The eastern border of Pennsylvania is defined by the ebbs and flows of the Delaware River. The area once relied on its ports and rail systems to export steel and coal to the rest of the world, but it now retains mere vestiges of its industrial past. Part of that heritage includes the quick and accessible food stands that offered a variety of niche hot dog serving styles. The region is still home to those serving styles, plus more than a few quirky joints where you can still find them. If you’re traveling through the commonwealth for hot dogs, our advice is to stick to the river. Follow our guide for a perfect north to south jaunt as you eat your way through the right-hand side of the Keystone State.
Scranton Texas Weiners
Step right up to the Coney Island section of Scranton, where they’ve been serving classic Texas Weiners since 1923. These chili-drenched hot dog sandwiches have less to do with Texas or New York than with the Greek immigrants who opened these diner-style counters almost 100 years ago. Two worthy stops in town: Original Coney Island and Coney Island Lunch. Each is legendary, but you have to pick a team once you try both.
Clear your mind and meditate on this: “One with everything” in the Easton metro area means a short beef and pork hot dog topped with yellow mustard, diced white onions and a crispy pickle spear. There’s lots of options out there (some of the best versions are served across the bridge in New Jersey), but you can’t go wrong with Jimmy’s Hot Dogs. Three with everything on ‘em still cost under $5.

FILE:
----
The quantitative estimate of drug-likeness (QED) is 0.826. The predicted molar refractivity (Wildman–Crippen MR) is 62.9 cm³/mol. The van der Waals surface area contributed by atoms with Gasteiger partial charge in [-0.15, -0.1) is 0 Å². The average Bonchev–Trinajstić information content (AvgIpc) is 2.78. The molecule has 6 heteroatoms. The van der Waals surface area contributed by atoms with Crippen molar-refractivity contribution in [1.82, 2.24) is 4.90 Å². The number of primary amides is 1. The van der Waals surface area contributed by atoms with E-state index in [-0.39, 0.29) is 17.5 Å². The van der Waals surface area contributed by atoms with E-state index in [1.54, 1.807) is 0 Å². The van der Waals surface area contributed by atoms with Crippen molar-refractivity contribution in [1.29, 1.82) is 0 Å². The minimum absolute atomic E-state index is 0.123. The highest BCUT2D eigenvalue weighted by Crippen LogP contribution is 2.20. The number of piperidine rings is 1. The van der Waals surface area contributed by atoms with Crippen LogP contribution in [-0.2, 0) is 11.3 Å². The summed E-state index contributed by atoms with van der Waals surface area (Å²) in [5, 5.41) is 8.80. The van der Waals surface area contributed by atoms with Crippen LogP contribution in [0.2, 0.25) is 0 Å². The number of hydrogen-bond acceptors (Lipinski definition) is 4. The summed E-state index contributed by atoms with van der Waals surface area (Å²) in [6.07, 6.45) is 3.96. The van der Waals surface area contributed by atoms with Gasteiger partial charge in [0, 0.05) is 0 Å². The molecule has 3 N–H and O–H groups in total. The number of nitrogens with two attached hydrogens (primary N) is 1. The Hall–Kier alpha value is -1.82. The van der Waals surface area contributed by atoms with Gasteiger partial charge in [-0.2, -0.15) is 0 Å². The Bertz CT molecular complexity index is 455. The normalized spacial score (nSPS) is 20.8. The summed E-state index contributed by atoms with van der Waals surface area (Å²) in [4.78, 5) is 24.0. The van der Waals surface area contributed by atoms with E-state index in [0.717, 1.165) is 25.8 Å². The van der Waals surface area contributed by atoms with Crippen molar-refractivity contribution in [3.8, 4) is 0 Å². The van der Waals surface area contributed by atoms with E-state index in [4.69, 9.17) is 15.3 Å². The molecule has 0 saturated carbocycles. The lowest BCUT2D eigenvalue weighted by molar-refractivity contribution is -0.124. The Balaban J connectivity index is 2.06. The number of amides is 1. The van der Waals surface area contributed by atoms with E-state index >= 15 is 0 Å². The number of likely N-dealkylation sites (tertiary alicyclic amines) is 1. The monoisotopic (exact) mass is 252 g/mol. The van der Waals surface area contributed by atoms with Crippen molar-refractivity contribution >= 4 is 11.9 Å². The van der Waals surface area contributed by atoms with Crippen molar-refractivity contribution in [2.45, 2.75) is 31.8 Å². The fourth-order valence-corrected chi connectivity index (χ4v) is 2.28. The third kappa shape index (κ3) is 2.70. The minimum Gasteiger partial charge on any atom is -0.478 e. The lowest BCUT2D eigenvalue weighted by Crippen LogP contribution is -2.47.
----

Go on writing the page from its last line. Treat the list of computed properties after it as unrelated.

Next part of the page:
Italian Hot Dog
The Chambersburg part of Trenton, N.J., was at one point a Little Italy. The neighborhood was known for a local serving style called the Italian Hot Dog, a frankfurter topped with fried potatoes and a single charred green pepper. Demographics changed, and when the Italians left Chambersburg, so did the hot dog. It persists regionally, though. Sam’s Cold Take Out Beer over the state line in Morrisville, Penn., serves an authentic rendition.
Cheese Dawgs in Feasterville-Trevose, Penn., offers an over-the-top meal that includes way more food than any human should eat all at once. “The Beast” includes two footlongs dressed however you like stuffed into huge hoagie rolls. Too tame? Okay, big dawg. Try the Beast Challenge. Down the whole monstrosity in 10 minutes or less and they’ll put your name on their wall of fame. You’ll take home a pretty sweet T-shirt too.
Expect no less than grit and charm from the City of Brotherly Love, especially when it comes to street food. Philadelphia’s signature hot dog serving style is affectionately referred to as the Philly Surf & Turf. More formally, the “Combo” style mashes a fried fish cake on top of a hot dog or spicy sausage. It’s topped off with brown mustard and a delicately sweet yet tangy regional relish called pepper hash. Johnny’s Hots serves the real deal.
Fancy corn dogs
Batter up! We dare you to find a better corn dog than the offerings at Fox & Son inside Philadelphia’s Reading Terminal Market. The establishment caters to the aficionados able to discern the types of meat in their hot dogs. Choose from an all-beef, a pork and beef blend, a spicy pork or even a vegan dog (nice touch). It’s then skewered, hand-battered, deep fried and served hot. Perfection on a stick.
Jimmy John’s Pipin’ Hot Sandwiches has been “famous for frankfurters” since 1940. You can’t miss this roadside stop. Outdoors, it’s plastered with giant signs. The inside is decked in a locomotive train theme. Natural casing Dietz & Watsons are served fast and friendly with self-serve toppings available throughout the restaurant. This is the kind of place you bring your kids just so they can bring their own kids one day.